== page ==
Congressional Committee Calls On GAO To Investigate Whether Patent Office Director Is Putting Thumb On The Scale Of Patent Reviews
from the very,-very-interesting dept
The chair and ranking member of the House IP subcommittee that covers intellectual property is now asking the Government Accountability Office (GAO) to investigate whether or not the Director of the Patent Office is pressuring the important Patent Trial and Appeal Board (PTAB) to make certain decisions on the validity of patents. There’s a lot of important background here, but it’s all kind of fascinating how two big legal issues are coalescing in this result, in which the USPTO’s own legal arguments may reveal how the Director has been unfairly influencing decisions. The two key points to understand are (1) the Inter Partes Review (IPR) process, and (2) questions about the constitutionality of certain appointments — both of which are issues that we’ve covered for years, that seem deep in the weeds, but turn out to be quite important.
First, we’ve got the IPR process. This was an effort that was put in place with the America Invents Act (AIA) back in 2012. It was a recognition (FINALLY) that the Patent Office was approving way too many bad and overly broad patents, that were then being abused to shake down companies. The fact that the USPTO was approving so many awful patents was a built in bug (or feature?) of the way the patent system works.
The process for getting a patent is not truly adversarial. You have the party seeking the patent, and the examiner. Yet examiners were often judged on how many applications they dealt with, rather than the quality of the patents they approved. So there’s no party arguing for why something does not deserve a patent. In theory, the examiner might do that, but the incentive structure there is broken as well. There is something called a “final” rejection from a patent examiner, but it’s not actually final, since the party seeking the patent can continue to file renewed requests/appeals forever. And with the Patent Office getting heat for having too long a backlog, sooner or later, there are strong incentives for the examiner to just approve a patent to get it off his or her docket.
Rather than fix the many inherent problems in this setup, the AIA introduced a compromise that was better than nothing. It would create this special PTAB, which anyone could use to challenge a previously granted patent. At that point (usually once someone started threatening or suing over a patent) then finally, there would be a more careful review, with an adversarial process, to examine whether or not the patent should have been granted in the first place. Patent trolls and their friends have hated the whole IPR process since it began and have tried a variety of ways to challenge it. In 2018, the biggest legal challenge to the whole IPR process was rejected by the Supreme Court, who said that of course the PTO can invalidate the patents it never should have granted.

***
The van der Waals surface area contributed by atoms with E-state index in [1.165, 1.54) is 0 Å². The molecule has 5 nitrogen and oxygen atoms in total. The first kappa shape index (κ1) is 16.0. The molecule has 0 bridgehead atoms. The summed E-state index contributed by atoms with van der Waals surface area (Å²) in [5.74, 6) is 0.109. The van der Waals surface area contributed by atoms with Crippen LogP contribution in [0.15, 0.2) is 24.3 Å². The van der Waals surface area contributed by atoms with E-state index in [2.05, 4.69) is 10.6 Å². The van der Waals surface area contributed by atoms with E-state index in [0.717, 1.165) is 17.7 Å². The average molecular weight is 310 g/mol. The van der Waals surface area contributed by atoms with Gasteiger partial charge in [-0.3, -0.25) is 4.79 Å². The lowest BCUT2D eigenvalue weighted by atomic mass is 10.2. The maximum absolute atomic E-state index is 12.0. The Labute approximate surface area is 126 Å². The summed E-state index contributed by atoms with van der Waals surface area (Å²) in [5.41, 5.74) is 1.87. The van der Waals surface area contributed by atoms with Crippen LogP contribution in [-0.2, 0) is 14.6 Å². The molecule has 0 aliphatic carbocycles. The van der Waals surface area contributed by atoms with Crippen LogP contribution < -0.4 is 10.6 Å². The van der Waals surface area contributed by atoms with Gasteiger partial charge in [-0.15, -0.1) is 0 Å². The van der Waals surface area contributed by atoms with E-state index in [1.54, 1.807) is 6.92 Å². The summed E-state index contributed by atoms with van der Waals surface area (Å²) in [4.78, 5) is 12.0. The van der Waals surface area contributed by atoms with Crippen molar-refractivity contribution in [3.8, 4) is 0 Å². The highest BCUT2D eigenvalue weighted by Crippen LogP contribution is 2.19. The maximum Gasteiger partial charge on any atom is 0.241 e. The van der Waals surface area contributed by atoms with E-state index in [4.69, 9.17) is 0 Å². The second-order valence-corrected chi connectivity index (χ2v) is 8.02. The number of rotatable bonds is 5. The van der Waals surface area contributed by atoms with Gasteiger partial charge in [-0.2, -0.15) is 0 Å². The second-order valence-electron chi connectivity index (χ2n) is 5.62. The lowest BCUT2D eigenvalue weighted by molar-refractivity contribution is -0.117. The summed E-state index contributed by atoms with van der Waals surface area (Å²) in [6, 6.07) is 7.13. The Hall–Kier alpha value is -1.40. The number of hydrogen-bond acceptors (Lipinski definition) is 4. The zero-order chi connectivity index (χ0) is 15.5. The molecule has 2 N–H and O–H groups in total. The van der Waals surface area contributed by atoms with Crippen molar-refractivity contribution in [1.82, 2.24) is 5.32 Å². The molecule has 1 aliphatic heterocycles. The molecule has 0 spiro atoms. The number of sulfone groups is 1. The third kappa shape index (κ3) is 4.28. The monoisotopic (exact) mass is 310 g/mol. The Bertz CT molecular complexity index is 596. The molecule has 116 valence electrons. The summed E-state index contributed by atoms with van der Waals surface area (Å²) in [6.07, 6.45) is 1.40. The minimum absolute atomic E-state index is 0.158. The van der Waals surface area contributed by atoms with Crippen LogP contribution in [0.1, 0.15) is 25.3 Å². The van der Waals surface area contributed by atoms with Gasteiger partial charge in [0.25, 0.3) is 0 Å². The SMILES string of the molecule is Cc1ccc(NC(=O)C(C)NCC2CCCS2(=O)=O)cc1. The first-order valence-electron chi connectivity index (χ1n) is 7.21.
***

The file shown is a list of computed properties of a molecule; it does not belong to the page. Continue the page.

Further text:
But that hasn’t stopped the efforts by trolls and friends to invalidate the IPR process. The latest attempt is in the US v. Arthrex case, in which it is argued that the “judges” on the PTAB are unconstitutional for violating the Constitution’s appointments clause. That case was heard by the Supreme Court a few months ago and a ruling should be coming soon.
And that takes us to the other deep in the weeds issue we’ve talked about for over a decade: whether or not appointments to various quasi-legal tribunals within the executive branch violate the Constitution’s appointments clause. The Appointments Clause says certain “principle officers” of the government, including judges, need to be nominated by the President and approved by the Senate. There have been questions for years about whether or not certain roles that were appointed by various department heads violated this clause. Back in 2012, for example, a court said that the Copyright Royalty Board nominations were unconstitutional (though the court then immediately worked around that issue with a sort of wink and a nudge).